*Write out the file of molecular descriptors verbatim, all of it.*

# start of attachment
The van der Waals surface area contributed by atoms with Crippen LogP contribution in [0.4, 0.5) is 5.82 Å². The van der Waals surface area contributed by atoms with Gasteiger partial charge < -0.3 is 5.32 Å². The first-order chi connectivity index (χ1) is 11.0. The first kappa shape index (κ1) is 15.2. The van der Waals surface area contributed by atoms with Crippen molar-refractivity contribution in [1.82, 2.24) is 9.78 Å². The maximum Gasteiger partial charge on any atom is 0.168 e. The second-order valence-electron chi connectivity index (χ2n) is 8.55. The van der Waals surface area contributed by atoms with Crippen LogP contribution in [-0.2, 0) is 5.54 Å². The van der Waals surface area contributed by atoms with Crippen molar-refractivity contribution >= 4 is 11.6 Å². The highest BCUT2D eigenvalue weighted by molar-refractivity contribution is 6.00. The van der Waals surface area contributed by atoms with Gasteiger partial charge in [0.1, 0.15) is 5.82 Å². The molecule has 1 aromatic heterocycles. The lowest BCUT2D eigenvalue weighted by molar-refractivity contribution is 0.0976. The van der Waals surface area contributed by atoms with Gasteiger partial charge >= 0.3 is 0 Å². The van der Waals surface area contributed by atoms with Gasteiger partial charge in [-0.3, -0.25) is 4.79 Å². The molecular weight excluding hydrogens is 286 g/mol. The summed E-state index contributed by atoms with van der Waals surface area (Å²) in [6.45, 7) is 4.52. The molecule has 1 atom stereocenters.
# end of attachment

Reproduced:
The van der Waals surface area contributed by atoms with Crippen LogP contribution in [0.4, 0.5) is 5.82 Å². The van der Waals surface area contributed by atoms with Gasteiger partial charge < -0.3 is 5.32 Å². The first-order chi connectivity index (χ1) is 11.0. The first kappa shape index (κ1) is 15.2. The van der Waals surface area contributed by atoms with Crippen molar-refractivity contribution in [1.82, 2.24) is 9.78 Å². The maximum Gasteiger partial charge on any atom is 0.168 e. The second-order valence-electron chi connectivity index (χ2n) is 8.55. The van der Waals surface area contributed by atoms with Crippen LogP contribution in [-0.2, 0) is 5.54 Å². The van der Waals surface area contributed by atoms with Crippen molar-refractivity contribution >= 4 is 11.6 Å². The highest BCUT2D eigenvalue weighted by molar-refractivity contribution is 6.00. The van der Waals surface area contributed by atoms with Gasteiger partial charge in [0.1, 0.15) is 5.82 Å². The molecule has 1 aromatic heterocycles. The lowest BCUT2D eigenvalue weighted by molar-refractivity contribution is 0.0976. The van der Waals surface area contributed by atoms with Gasteiger partial charge >= 0.3 is 0 Å². The van der Waals surface area contributed by atoms with Gasteiger partial charge in [-0.3, -0.25) is 4.79 Å². The molecular weight excluding hydrogens is 286 g/mol. The summed E-state index contributed by atoms with van der Waals surface area (Å²) in [6.45, 7) is 4.52. The molecule has 1 atom stereocenters.